Moving upstream you hit the 4 knt zone just before the Roseville boat ramp. There’s some wild bottom here as a result of earlier dredging and cable laying. There’s a marked mid stream sand bank to your right which produces good flattie spinning . Further behind the bank in amongst the moorings produces good bream spinning and some monster whiting. Straight across the river is Roseville marina . They do an awesome espresso here and it is becoming a bit of a meeting break amongst the local jig flickers and fly boys. Some mornings it looks like a Columbia shirt convention. The marina is next to echo beach , a great shore-based spot for luring or bait fishing . Just before the beach takes a bend round to the marina you will see a little patch of broken rock , this is a top big whiting spot and you will probably nail one on lure if you persevere.



The Roseville bridge pylons produce hordes of big fan belly jackets and good jew , bream and flatties from the shore.

The mangroves and estuary start here and the very first big stand you see on the left is middle harbours number one big bream spot. Anchor offshore and flick lures or black crabs into the shallows on high tide. Its all good bream Flattie and jew luring from here up.

Its shallow for about the next km especially when you get up towards the fenced swimming area near Moores crk . Watch your prop on very low tides.

Moores crk comes in on the left and has a big sand bank at its mouth that produces bream and flatties. Watch your sounder now as the next hole you drop into is a good Jew luring spot . We have had all our success from the shore here despite working it extensively from the boat. Its only 23ft at its deepest point and maybe the boat spooks them. The Carol ck track follows the river closely hear so you can access the river at most points.


Back in the 50s the navy jetty off balmoral earnt it self a formidable reputation for enormous ,tackle breaking fish living amongst its pylons. Everybody assumed that they were kingies as big kings were occasionally spotted cruising around and taking big live baits. But despite attempts by naval personnel with all manner of obscenely heavy tackle including venetian blind cord on a trailer winch and ski rope tied to a army fork lift nothing was ever positively identified. In 1968 the navy jetty was opened to the public but even experienced anglers with more modern game tackle were unable to land these mystery fish. In the mid seventies a guy by the name of Chris Ward turned up with the latest in stand up game tackle. This included a gimbal bucket and all manner of clips and harnesses. The reel was loaded with venetian blind cord and the drag cranked up to the max. It wasn’t long before Chris’s big bait was eaten but he immediately realized he had made a big mistake. The drag on the reel would not give and as he was heavily strapped to the rod he was unable to let go. To the horror of the on lookers Chris was dragged across wooden planks and into the water. The body was never recovered and after a court hearing the jetty was again closed to the public on liability grounds.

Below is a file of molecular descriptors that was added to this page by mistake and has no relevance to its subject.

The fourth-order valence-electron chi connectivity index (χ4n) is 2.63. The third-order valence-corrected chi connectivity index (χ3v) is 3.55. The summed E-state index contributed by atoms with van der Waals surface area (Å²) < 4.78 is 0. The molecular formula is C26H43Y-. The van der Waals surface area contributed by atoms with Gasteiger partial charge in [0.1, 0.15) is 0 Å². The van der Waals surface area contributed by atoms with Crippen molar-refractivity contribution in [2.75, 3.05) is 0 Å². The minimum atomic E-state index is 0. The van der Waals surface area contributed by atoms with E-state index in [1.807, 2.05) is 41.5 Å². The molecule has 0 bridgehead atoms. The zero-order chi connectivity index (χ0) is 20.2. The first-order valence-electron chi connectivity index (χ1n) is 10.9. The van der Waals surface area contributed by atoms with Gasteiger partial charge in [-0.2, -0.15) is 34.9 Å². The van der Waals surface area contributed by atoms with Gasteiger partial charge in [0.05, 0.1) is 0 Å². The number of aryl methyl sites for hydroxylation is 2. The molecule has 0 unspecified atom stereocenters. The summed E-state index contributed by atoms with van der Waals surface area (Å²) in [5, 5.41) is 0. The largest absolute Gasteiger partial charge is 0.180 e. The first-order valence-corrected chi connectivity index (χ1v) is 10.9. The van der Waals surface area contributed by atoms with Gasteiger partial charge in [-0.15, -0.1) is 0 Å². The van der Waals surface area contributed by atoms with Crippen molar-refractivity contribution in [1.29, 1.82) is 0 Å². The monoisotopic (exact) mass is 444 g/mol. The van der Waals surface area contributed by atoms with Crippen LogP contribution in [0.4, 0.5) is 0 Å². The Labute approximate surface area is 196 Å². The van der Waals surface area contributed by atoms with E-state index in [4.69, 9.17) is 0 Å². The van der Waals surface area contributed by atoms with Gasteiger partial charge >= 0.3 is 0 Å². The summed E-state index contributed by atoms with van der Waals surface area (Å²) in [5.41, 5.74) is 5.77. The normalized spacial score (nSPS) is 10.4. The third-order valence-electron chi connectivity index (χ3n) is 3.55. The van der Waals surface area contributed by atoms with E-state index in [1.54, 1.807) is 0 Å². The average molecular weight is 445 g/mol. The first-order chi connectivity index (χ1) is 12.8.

In 1977 the mystery was finally solved when a prawn trawler working off Gladesville entangled a 376lb black cod( now fully protected) in its net. The cod was lying on the deck and one of the trawler men noticed heavy cord coming from the fishes mouth and leading into the water. The cord was retrieved to revealed a hideous discovery.

A rod , reel and gimbal harness containing the skeletal remains of a human torso rose up out of the water. The head arms and legs were missing so police were unable to ID the remains but decorative binding on the lower section of the custom built rod butt spelt out the word ‘Mango’.

Chris ward originally came from the Queensland town of Bowen where he had grown up on his fathers Mango farm. A quick check with his old school mates revealed that ‘mango’ had indeed been his nick name.


By Craig McGill